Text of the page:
There is nothing wrong with recreational facilities. Every community needs places were residents of all ages can participate in activities like organized sports and art and enrichment classes, but the location for those amenities needs to be appropriate. It's great the city has taken the time to collect community input on Bluffs, and that they are currently going through the same process at our newly acquired Trancas Fields Park, but the land and the resources on it must ultimately dictate the use. At Bluffs, one could argue that we appear to have created a wish list full of wonderful things but forgot to start with the physical constraints of the site. It's like buying a fantastic piece of furniture at an estate sale and only realizing that it doesn't fit through the front door when you get it home. That's why an environmental impact report and the Coastal Commission approval process is so important. And it is also why electing the right city council to represent us is critical. 

There are currently two baseball fields and a multi-use/soccer field at Malibu Bluffs Park. The desire for more recreational facilities goes all the way back to the 1960s, when Malibu (it wasn't a city yet) was promised Little League fields next to the proposed nuclear power plant in Corral Canyon, and a swimming pool heated with the sea water that would be pumped in to cool the reactor, too (what could possibly have gone wrong?).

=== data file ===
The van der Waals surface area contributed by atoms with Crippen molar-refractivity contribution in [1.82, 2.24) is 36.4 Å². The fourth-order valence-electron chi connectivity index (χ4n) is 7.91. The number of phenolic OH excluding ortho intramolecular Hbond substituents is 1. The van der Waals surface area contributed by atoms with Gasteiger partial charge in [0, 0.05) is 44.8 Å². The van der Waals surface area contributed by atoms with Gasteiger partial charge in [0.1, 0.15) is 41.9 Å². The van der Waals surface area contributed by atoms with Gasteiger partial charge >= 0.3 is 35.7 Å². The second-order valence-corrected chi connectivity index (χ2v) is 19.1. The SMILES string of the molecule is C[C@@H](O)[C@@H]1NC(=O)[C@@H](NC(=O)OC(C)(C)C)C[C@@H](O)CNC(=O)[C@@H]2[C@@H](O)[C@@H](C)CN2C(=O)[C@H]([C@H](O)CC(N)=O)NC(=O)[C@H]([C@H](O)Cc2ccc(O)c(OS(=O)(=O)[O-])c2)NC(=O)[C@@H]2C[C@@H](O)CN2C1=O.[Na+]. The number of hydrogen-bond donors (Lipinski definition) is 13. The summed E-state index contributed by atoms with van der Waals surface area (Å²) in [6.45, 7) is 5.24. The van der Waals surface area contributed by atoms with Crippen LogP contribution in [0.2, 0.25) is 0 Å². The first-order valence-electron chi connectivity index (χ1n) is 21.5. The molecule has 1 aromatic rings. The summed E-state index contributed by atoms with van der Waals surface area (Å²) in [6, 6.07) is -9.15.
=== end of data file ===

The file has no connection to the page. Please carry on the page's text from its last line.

The author of the letter is correct when he states that the "Band of Three" would ensure a council majority. From the perspective of conservationists and keepers of Malibu's history, this would be a good thing, because Peak, Mullen, and Wagner have not only vowed to uphold the Mission Statement, they all have a documented history of actually doing so that has been chronicled in the local media.

This beautiful vista includes many of the elements that make turning Bluffs Parks into a recreation center a problem: landslides, erosion, the protected mariposa lilies, precarious cliffs, and the earthquake fault. It also reveals another major problem. That green field in the left corner is the western mesa. It's completely isolated from the rest of the park by Marie Canyon. To build the proposed aquatic center there would require a new entrance off of Pacific Coast Highway at John Tyler Way. An entrance located right on the edge of ESHA, within the 100-foot ESHA buffer. There was a time when the Valley of Yosemite National Park had tennis courts and other recreational facilities. The culture has changed as the park service has realized the focus needs to be on nature. Perhaps its time Malibu grows up, too.